ViewRanger and Casio have partnered to create a navigation system that makes it simple and fun to map and follow trails from your wrist.
Up above the cool riffles of the South St. Vrain Creek in the Colorado foothills, the hot, dry trail to Miller Rock turns into a confusing maze of jeep roads, dead-end user paths, and double track. It’s worth climbing up here from the creek, but it’s not easy to find your way back down. With the added pressure of a 2-year-old in a pack and a 12-year-old who is getting hungry, we think we are on the right track but we can’t be positive—and we don’t want to make a mistake. At the next fork, I feel a gentle buzz on my wrist. It’s a signal from my Casio PRO TREK watch. We uploaded a ViewRanger route of the trail and the watch is reminding us exactly where to go. Sure enough, we make a right turn here to get back to the creek for a picnic. A potential disaster of a day is saved.
Map geeks that we are, we have been big fans of the ViewRanger system for years. In fact we partnered with the GPS and mapping experts to create a library of routes for hikes, bike rides, ski tours and scrambles across our home base in Colorado and beyond (see below). The key to ViewRanger’s success has always been how easy it is to use—the system doesn’t just give you maps, it makes it a snap to map your own routes and find oodles of user-created routes. And a deeper partnership with Casio has made following those routes even easier.
Casio’s new PRO TREK outdoor smartwatches link seamlessly with ViewRanger maps via Android and iPhone, giving you a mind-boggling library of trails to follow from your wrist. The ViewRanger platform partners with more than 50 national map agencies and publishers and more than 2,000 brands and organizations to give you routes all over the world—from Scandinavia to Colorado’s Mount Sneffels. And the smartwatch—which also gives you the power to track your fitness levels on any hike—will hold saved routes and maps in 20 different styles for 17 different countries. That makes it the simplest, most powerful wrist navigation system we have ever used.
As long as you download the route when you are in service, you don’t need a smartphone connection or WiFi once you are out in the wild—a huge plus and a benefit you won’t find on other systems. When online, the system can also find routes within 1.5 kilometers of your location, giving you options for a wide range of hikes once you park at a trailhead. Along the way, you can check barometer readings, take a look at GPS and compass coordinates, even double check your location with downloaded maps. And as we mentioned above, the watch will buzz on your wrist when you should be making a turn.
Perhaps the best feature of the system, however, is AutoPlot (currently available on iPhone and coming soon to Android). Not sure of the exact trail you want to take, but interested in hitting up some objectives? No worries. You just choose waypoints and ViewRanger finds the best way to get there and back. You can AutoPlot on your iPhone then send the route to the Casio watch, so that every turn is on the map on your wrist. Best of all, you can AutoPlot for everything from big hikes to urban walks to gravel-grinding bike rides. We tested the function with a hike from our home in Boulder Colorado up into our local trail system and then back down into another neighborhood to wrap up with ice cream at local favorite Sweet Cow. It worked better than Siri.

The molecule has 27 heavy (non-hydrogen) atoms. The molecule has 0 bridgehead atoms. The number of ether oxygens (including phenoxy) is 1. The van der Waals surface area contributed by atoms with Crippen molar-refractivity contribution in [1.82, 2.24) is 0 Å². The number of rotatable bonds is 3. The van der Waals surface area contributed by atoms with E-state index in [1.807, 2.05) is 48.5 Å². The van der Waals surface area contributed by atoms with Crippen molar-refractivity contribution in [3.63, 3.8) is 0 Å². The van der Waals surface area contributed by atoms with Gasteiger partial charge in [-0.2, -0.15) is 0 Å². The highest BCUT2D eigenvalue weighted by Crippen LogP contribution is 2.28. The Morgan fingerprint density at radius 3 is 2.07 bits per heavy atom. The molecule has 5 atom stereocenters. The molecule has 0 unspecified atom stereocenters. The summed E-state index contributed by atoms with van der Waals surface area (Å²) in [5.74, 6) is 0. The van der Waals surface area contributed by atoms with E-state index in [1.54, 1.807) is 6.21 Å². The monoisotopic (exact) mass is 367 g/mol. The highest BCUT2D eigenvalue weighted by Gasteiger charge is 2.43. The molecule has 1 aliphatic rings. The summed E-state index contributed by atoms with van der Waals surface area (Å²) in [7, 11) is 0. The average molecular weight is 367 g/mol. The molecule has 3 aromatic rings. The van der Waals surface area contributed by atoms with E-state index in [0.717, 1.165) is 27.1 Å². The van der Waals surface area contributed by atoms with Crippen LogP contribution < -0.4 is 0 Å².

Beyond the ability to have a trail guide at your fingertips no matter where you go (we are currently traveling in New England and just downloaded the Dublin Trail, an alternative route up the ever-popular Mount Monadnock), the system aids adventure. It makes it easier to plot out gravel bike rides on dirt-road labyrinths. It can get you up to find hidden gems like the wreckage of old airplane crashes. It can help you create interesting scramble routes up peaks. Most of all, it just gives you peace of mind when you are exploring. Oh, it’s also a lot of fun with very little tech hassle.
This moderately challenging hike just 25 minutes from downtown Denver, brings you to the top of a 7,260-foot peak.
To reach the rim of this famed volcano, you’ll follow a path that soon ends up above timberline for scrambling over chunky lava flows, snow and ashy slopes.
The easiest route up the Golden State’s highest peak, the Mt. Whitney Trail, climbs over 6,000 vertical feet over about 11 miles, making for one big adventure for both novices and hardened peakbaggers.
Watch a video for more information here: